One of the surprises I had when I was involved in the Cook et al (2013) paper was how many abstracts there were that hardly mentioned anthropogenic global warming. This was despite them having been selected using the key words global climate change and global warming. When we got to the stage of tabulating and plotting the ratings over the 1991-2011 period, what was even more surprising, to me, was that the proportion of abstracts that took No Position (NP) actually rose from about 50% in the early 1990s to about 65% in 2002, after which that proportion stayed more or less the same for nine years. It wasn’t immediately obvious to me how this squared with the increasing knowledge and generally reduced uncertainties expressed in successive IPCC reports.
The other investigation we did was to ask the authors of the articles to rate their papers on the same scale. Here the overall percentage of NP was lower, about 35%. Not all authors responded to our email queries, so the sample size is smaller than for the abstracts. Also, it was harder to track down email addresses for researchers in the early 1990s, so the sample is particularly small then. Nevertheless, the rising proportion of NP papers is if anything a little more marked here, rising from around 20% in the 1994-1999 period to around 35-40% in the 2001-2011 period.
The difference between abstract and paper NP proportions is not surprising: the abstracts are reserved for key results and the available space there tends not to be wasted telling everyone what the prevailing paradigm is. Also, as confidence in the paradigm grows over time, a larger proportion of papers might consider the attribution of global warming to be an established fact and not something that needs to be endorsed even in the body of the paper itself.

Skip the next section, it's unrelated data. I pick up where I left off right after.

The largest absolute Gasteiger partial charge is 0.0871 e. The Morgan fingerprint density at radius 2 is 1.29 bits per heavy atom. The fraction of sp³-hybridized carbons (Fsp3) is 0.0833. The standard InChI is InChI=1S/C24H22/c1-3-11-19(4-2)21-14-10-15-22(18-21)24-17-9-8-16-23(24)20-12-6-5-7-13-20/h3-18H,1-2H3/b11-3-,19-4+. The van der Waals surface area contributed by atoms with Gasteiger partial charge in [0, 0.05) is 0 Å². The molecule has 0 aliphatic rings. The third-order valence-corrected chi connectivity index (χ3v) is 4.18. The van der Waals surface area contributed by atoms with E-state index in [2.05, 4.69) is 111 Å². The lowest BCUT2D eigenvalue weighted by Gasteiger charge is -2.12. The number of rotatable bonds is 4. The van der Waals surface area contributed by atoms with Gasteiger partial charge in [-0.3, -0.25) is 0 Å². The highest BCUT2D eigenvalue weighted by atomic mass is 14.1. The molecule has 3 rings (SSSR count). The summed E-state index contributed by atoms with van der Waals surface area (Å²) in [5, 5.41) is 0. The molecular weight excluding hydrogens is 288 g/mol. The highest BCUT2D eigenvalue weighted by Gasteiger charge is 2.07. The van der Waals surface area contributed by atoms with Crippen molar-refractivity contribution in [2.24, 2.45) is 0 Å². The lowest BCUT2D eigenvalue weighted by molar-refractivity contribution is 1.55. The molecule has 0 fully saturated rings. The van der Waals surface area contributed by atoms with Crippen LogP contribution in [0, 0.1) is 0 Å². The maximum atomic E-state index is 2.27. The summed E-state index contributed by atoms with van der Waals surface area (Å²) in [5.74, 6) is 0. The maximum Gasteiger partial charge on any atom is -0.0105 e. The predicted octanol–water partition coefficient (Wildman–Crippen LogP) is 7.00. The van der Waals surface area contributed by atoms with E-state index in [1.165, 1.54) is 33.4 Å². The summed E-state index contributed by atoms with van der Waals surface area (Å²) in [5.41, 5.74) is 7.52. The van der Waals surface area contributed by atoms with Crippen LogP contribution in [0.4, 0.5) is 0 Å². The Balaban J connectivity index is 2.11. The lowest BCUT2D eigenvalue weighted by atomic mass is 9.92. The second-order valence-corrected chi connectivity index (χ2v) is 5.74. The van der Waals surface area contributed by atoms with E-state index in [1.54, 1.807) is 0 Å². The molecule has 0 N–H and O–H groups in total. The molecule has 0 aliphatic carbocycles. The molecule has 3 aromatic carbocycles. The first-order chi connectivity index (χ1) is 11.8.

We might well expect to see the same thing in other subjects: for example, life scientists no longer need to affirm evolution through natural selection, it has become settled science; geologists take plate tectonics for granted today, although they would not have in the 1960s when there was a scientific revolution underway. Rising NP proportions in climate science papers, contrary to intuition, might well signify rising confidence among researchers that human emissions are a main cause of global warming—something that just does not have to be reaffirmed every time the subject of changing modern climates is discussed. Continue reading